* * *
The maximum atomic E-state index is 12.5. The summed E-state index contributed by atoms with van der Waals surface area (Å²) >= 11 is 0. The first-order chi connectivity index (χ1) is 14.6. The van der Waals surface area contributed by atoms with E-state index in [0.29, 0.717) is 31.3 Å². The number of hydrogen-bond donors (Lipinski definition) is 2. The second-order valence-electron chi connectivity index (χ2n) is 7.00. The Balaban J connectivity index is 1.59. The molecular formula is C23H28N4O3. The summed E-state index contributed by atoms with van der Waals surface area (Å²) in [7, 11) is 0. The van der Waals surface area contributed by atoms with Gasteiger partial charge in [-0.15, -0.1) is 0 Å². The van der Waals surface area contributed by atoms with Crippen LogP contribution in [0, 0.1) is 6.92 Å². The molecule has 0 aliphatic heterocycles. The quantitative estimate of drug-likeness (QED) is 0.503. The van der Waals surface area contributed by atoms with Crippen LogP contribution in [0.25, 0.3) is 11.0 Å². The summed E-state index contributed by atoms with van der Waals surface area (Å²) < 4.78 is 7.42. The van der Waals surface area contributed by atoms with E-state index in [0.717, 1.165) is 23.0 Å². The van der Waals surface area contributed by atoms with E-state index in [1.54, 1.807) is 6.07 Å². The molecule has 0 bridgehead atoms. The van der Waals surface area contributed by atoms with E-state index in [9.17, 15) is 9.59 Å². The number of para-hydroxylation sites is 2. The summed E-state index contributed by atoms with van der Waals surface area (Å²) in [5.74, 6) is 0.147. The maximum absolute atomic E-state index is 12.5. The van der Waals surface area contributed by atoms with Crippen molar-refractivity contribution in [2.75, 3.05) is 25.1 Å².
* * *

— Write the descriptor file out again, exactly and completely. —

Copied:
The maximum atomic E-state index is 12.5. The summed E-state index contributed by atoms with van der Waals surface area (Å²) >= 11 is 0. The first-order chi connectivity index (χ1) is 14.6. The van der Waals surface area contributed by atoms with E-state index in [0.29, 0.717) is 31.3 Å². The number of hydrogen-bond donors (Lipinski definition) is 2. The second-order valence-electron chi connectivity index (χ2n) is 7.00. The Balaban J connectivity index is 1.59. The molecular formula is C23H28N4O3. The summed E-state index contributed by atoms with van der Waals surface area (Å²) in [7, 11) is 0. The van der Waals surface area contributed by atoms with Gasteiger partial charge in [-0.15, -0.1) is 0 Å². The van der Waals surface area contributed by atoms with Crippen LogP contribution in [0, 0.1) is 6.92 Å². The molecule has 0 aliphatic heterocycles. The quantitative estimate of drug-likeness (QED) is 0.503. The van der Waals surface area contributed by atoms with Crippen LogP contribution in [0.25, 0.3) is 11.0 Å². The summed E-state index contributed by atoms with van der Waals surface area (Å²) < 4.78 is 7.42. The van der Waals surface area contributed by atoms with E-state index in [0.717, 1.165) is 23.0 Å². The van der Waals surface area contributed by atoms with E-state index in [1.54, 1.807) is 6.07 Å². The molecule has 0 bridgehead atoms. The van der Waals surface area contributed by atoms with E-state index in [9.17, 15) is 9.59 Å². The number of para-hydroxylation sites is 2. The summed E-state index contributed by atoms with van der Waals surface area (Å²) in [5.74, 6) is 0.147. The maximum absolute atomic E-state index is 12.5. The van der Waals surface area contributed by atoms with Crippen molar-refractivity contribution in [2.75, 3.05) is 25.1 Å².